Prices in our area have now been rising faster than anywhere in the country for twelve months. Sellers seem to be getting the message that now is a good time to put their home on the market. There was an increase in new inventory in October, but with homes selling rapidly, there still aren’t enough properties to meet demand. As a result, counties throughout the Puget Sound area saw year-over-year price increases in the double digits. Snohomish County The median price of a single-family home in Snohomish County in October was $440,000, an increase of 14 percent over the prior year. The market here may be moderating slightly. Brokers note that while multiple offers are continuing, listings are experiencing longer market times and fewer above-list price offers. Eastside The median price for a single-family home on the Eastside rose 10 percent from a year ago to $845,000. Homes in West Bellevue hit a new record median price of $2.6 million. Despite soaring prices, demand has remained strong in this desirable area. And the continued robust economy makes it unlikely that home prices here will cool any time soon. King County The number of new listings in King County increased at the highest rate in more than a year. But, they were grabbed up quickly, with most homes selling in well under 30 days. The shortage of homes for sale propelled prices up, with the median home price in King County jumping 15 percent over the same time last year to $630,000. Seattle Seattle remains the hottest real estate market in the country, with prices rising here at more than double the national rate. Rents in Seattle are also rising faster than almost anywhere else in the country, pushing more people into the home buying market. High demand and slim supply helped boost the median price of a single-family home nearly 18 percent to $735,000.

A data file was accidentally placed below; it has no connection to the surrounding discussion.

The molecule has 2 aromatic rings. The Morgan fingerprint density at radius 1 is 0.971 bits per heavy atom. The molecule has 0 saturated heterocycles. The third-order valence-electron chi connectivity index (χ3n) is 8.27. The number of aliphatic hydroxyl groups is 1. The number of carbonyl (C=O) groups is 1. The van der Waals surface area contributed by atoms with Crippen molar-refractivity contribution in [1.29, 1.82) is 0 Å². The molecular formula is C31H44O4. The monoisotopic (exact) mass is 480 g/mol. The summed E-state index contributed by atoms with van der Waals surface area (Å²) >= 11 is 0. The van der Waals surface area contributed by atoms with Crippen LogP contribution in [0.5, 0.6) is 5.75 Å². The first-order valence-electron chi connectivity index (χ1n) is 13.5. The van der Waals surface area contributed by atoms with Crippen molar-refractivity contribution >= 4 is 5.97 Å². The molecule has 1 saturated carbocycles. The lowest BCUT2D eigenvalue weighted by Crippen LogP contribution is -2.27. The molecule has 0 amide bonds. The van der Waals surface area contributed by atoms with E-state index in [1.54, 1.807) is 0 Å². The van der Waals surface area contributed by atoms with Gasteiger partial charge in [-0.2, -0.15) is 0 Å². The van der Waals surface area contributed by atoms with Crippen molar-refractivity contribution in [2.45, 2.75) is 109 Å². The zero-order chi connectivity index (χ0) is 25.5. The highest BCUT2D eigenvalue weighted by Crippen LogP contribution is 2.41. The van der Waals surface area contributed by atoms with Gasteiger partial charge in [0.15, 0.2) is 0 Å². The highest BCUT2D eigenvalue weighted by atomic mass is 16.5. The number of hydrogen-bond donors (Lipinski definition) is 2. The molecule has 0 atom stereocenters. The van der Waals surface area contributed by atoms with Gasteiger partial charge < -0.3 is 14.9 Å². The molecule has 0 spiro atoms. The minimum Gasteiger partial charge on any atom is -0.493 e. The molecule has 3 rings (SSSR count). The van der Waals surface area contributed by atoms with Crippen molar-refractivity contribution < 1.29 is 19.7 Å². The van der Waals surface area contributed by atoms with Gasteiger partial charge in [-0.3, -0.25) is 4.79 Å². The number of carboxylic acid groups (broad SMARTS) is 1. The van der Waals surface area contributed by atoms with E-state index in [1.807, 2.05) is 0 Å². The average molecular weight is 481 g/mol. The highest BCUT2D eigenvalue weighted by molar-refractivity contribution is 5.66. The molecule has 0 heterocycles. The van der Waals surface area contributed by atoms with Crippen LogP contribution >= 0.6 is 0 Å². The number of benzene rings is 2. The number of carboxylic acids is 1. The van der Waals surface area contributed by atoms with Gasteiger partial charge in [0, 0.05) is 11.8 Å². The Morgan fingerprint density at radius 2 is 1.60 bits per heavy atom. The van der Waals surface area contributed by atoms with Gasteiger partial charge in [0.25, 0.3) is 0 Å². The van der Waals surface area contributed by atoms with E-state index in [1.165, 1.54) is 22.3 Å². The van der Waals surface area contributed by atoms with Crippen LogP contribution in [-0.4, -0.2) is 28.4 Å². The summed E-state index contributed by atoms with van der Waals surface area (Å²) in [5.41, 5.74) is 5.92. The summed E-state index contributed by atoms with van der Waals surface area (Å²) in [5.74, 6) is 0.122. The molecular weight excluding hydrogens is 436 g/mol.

Economic Overview The Washington State economy added 79,600 new jobs over the past 12 months—an impressive growth rate of 2.4%, and well above the national growth rate of 1.2%. However, as we anticipated in last quarter’s report, we continue to see a modest slowdown in the growth rate as the state grows closer to full employment. Growth has been broad-based, with expansion in all major job sectors other than Aerospace (a function of a slowdown at Boeing). Given the current rate of expansion, I am raising my employment forecast and now predict that Washington will add 81,000 new jobs in 2017. Given the robust job market, it is unsurprising that the state unemployment rate continues to fall. The current unemployment rate in Washington State is 4.6% and we are essentially at full employment. Additionally, all counties contained within this report reported either a drop or stability in their unemployment rate from a year ago. I maintain my belief that the Washington State economy will continue to outperform the U.S. as a whole. Given such a strong expansion, we should also expect solid income growth across Western Washington. Home Sales Activity There were 25,312 home sales during the third quarter of 2017. This is an increase of 3.6% over the same period in 2016. Clallam County maintains its number one position for sales growth over the past 12 months. Only four other counties saw double-digit gains in sales. This demonstrates continuing issues with the low supply of listings. There were modest declines in sales activity in six counties. The market remains remarkably tight with listing inventory down by 14.2% when compared to the third quarter of 2016. But inventory is up a significant 32% compared to the second quarter of this year. Pending sales rose by 5.2% over the same quarter a year ago, which suggests that closings in Q4 will still be robust. The key takeaway from this data is that inventory is still very low, and the situation is unlikely to improve through the balance of the year. Home Prices Given tight supply levels, it is unsurprising to see very solid price growth across the Western Washington counties. Year-over-year, average prices rose 12.3% to $474,184. This is 0.9% higher than seen in the second quarter of this year. With demand far exceeding supply, price growth in Western Washington continues to trend well above the longterm average. As I do […]